Hungering for the past

In 1968, one could buy two broiled burgers, a large order of fries and a malt for 79 cents at Karley’s Drive-In on the south side of Lake Okabena.

That’s one of the tidbits of information I learned this week from the “Growing Up in Worthington: What Do You Remember?” Facebook page. I previously wrote about the “Growing Up” phenomenon about a month and a half ago in a Faces & Places page feature for the Daily Globe. The site continues to be a source of nostalgia and amusement for me and many other people with ties to our community. When I checked today, there were now 5,211 members.

The Karley’s notation came from an item posted by site administrator Dave Ford. He came across a bag of old Daily Globe newspapers and has been gradually scanning in and posting items of interest —including ads from many businesses, some defunct and a few still functioning.

To my personal delight, he included a big advertising spread from a business spotlight section for my family’s business, Rickers Photos. We no longer own it, although it continues to bear the family name. The advertisement included the business’ history, having been founded in 1872 by E.F. Buchan and bought by my grandparents in 1934. If my math is correct, that means a photography studio has been in business in Worthington for 142 years, 80 of those bearing my family’s name. That’s pretty darn cool.

The ad also included photos of my late father, Don Rickers; uncle, Russell Rickers; and grandparents, Alice and Harry Rickers. The photo of Harry is one of my favorites —a studio shot with a cigar in his mouth. It gave me a good chuckle.

As I’ve mentioned before, the “Growing Up” site has also involved some recipe sharing, particularly for favorite dishes at Worthington’s dining establishments. None from Karley’s Drive-In yet, but the A&W’s barbecue/coney recipe has been shared, along with the goulash recipe from Ray’s Café.

The A&W favorite is from the files of Amy Merrill Moritz.

A&W Barbecues & Coneys

2 pounds ground beef (original recipe says to buy cheap beef, the greasier, the better)

2 ½ tablespoons dehydrated chopped onion

¼ cup plus 1 tablespoon Open Pit barbecue sauce

½ tablespoons salt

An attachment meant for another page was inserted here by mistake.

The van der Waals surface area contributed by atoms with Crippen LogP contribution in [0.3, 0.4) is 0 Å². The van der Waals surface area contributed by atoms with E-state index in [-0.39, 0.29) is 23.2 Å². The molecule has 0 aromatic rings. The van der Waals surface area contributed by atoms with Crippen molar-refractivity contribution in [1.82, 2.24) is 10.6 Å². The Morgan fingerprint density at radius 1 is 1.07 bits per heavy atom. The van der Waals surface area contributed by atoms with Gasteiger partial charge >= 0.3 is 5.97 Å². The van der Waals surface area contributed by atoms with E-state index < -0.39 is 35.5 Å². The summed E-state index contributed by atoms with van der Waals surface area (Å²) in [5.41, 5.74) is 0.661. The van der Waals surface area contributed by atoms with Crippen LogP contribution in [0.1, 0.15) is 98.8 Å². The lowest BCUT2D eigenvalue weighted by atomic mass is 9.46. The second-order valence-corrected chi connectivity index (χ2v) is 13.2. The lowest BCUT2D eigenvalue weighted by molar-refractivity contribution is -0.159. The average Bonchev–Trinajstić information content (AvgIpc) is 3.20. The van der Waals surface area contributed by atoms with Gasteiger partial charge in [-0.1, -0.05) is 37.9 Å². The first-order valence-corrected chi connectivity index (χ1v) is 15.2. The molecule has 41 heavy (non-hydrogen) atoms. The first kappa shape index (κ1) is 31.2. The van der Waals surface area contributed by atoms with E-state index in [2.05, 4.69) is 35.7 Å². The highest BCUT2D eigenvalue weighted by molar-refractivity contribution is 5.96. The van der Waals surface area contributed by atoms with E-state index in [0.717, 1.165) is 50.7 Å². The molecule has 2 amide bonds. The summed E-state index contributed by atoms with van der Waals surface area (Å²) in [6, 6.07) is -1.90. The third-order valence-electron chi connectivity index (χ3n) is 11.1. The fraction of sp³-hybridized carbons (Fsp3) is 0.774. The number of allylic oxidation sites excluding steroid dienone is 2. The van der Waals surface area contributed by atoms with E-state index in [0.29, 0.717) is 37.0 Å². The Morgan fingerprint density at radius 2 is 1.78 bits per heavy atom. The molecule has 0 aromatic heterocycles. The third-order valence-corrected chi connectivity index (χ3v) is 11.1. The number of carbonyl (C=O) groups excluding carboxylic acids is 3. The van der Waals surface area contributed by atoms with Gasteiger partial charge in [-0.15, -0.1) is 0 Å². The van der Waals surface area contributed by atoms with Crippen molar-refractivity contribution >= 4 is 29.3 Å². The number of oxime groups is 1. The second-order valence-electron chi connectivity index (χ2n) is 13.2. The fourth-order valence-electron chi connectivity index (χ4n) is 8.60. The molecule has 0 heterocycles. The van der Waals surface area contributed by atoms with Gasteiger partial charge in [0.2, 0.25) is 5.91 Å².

½ tablespoon pepper

2/3 cup Heinz ketchup

Put all ingredients in a roaster and bake at 350 degrees until meat is brown.  This next part is important, turn oven down to 225 degrees and simmer for about an hour.  Stir often.

To make coneys, add chili powder, about  1 teaspoon per pound, after you turn the oven down.

The Ray’s Café recipe was shared by Jami Cummings:

“For those of you that knew my Grandma Severson as the ‘Goulash Queen’ at Ray’s Café … here is her famous recipe for ‘Elaine’s Goulash!’ (Knowing my Grandma, she probably left something out on purpose just so you will say ‘It’s NOT as good as Elaine’s.’”

Elaine’s Goulash

3 cups elbow macaroni

3 pounds lean ground beef

2 quarts plus 1 pint home-canned tomatoes

2 ½ cups finely chopped onions

2 ½ cup finely chopped celery

½ large green pepper, finely chopped

½ cup ketchup

Salt, pepper and garlic salt to taste

In a large electric fry pan or heavy skillet, brown ground beef, onions, green pepper, salt, pepper, and garlic salt. Keep chopping the mixture until the hamburger is well broken up. Put the celery in the microwave with water on it and cook until half done. Drain water off celery and add to beef mixture.

When browned add 1 quart of the tomatoes and the ketchup. Let simmer for a while. Meanwhile, cook macaroni according to the box instructions. Drain and add the other quart of tomatoes, stir gently and let stand a while and then add hamburger mixture. Mix well and add the pint of tomatoes.

Let goulash cool completely and put in the refrigerator overnight. This goulash will be very juicy, but the macaroni will absorb juice overnight. The next day, bake in a slow oven. Let goulash get “DARN GOOD & HOT.”

NOTE: This makes a large batch. If you want to make this and eat it the same day, use fewer tomatoes.

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